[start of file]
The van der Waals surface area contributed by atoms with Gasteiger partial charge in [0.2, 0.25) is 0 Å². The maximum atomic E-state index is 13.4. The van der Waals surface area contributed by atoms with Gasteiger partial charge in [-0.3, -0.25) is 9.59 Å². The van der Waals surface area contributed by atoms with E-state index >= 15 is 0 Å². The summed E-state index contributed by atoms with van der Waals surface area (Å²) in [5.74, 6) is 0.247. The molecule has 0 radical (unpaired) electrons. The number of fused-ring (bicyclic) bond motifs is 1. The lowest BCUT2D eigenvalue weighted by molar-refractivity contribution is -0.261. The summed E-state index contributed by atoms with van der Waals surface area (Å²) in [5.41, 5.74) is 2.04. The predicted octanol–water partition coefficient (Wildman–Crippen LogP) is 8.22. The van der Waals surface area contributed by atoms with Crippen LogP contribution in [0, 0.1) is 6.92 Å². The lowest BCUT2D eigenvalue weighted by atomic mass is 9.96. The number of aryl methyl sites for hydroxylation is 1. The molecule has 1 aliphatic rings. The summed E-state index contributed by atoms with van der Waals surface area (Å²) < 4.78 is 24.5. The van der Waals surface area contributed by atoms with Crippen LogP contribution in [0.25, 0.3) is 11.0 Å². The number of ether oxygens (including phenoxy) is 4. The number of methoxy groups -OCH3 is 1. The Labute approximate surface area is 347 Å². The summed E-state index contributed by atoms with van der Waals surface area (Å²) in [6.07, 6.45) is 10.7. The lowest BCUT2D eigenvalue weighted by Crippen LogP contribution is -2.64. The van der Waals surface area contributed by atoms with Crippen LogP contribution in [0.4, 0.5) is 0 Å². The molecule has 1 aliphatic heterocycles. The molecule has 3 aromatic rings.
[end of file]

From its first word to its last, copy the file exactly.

The van der Waals surface area contributed by atoms with Gasteiger partial charge in [0.2, 0.25) is 0 Å². The maximum atomic E-state index is 13.4. The van der Waals surface area contributed by atoms with Gasteiger partial charge in [-0.3, -0.25) is 9.59 Å². The van der Waals surface area contributed by atoms with E-state index >= 15 is 0 Å². The summed E-state index contributed by atoms with van der Waals surface area (Å²) in [5.74, 6) is 0.247. The molecule has 0 radical (unpaired) electrons. The number of fused-ring (bicyclic) bond motifs is 1. The lowest BCUT2D eigenvalue weighted by molar-refractivity contribution is -0.261. The summed E-state index contributed by atoms with van der Waals surface area (Å²) in [5.41, 5.74) is 2.04. The predicted octanol–water partition coefficient (Wildman–Crippen LogP) is 8.22. The van der Waals surface area contributed by atoms with Crippen LogP contribution in [0, 0.1) is 6.92 Å². The lowest BCUT2D eigenvalue weighted by atomic mass is 9.96. The number of aryl methyl sites for hydroxylation is 1. The molecule has 1 aliphatic rings. The summed E-state index contributed by atoms with van der Waals surface area (Å²) < 4.78 is 24.5. The van der Waals surface area contributed by atoms with Crippen LogP contribution in [0.25, 0.3) is 11.0 Å². The number of ether oxygens (including phenoxy) is 4. The number of methoxy groups -OCH3 is 1. The Labute approximate surface area is 347 Å². The summed E-state index contributed by atoms with van der Waals surface area (Å²) in [6.07, 6.45) is 10.7. The lowest BCUT2D eigenvalue weighted by Crippen LogP contribution is -2.64. The van der Waals surface area contributed by atoms with Crippen LogP contribution in [0.4, 0.5) is 0 Å². The molecule has 1 aliphatic heterocycles. The molecule has 3 aromatic rings.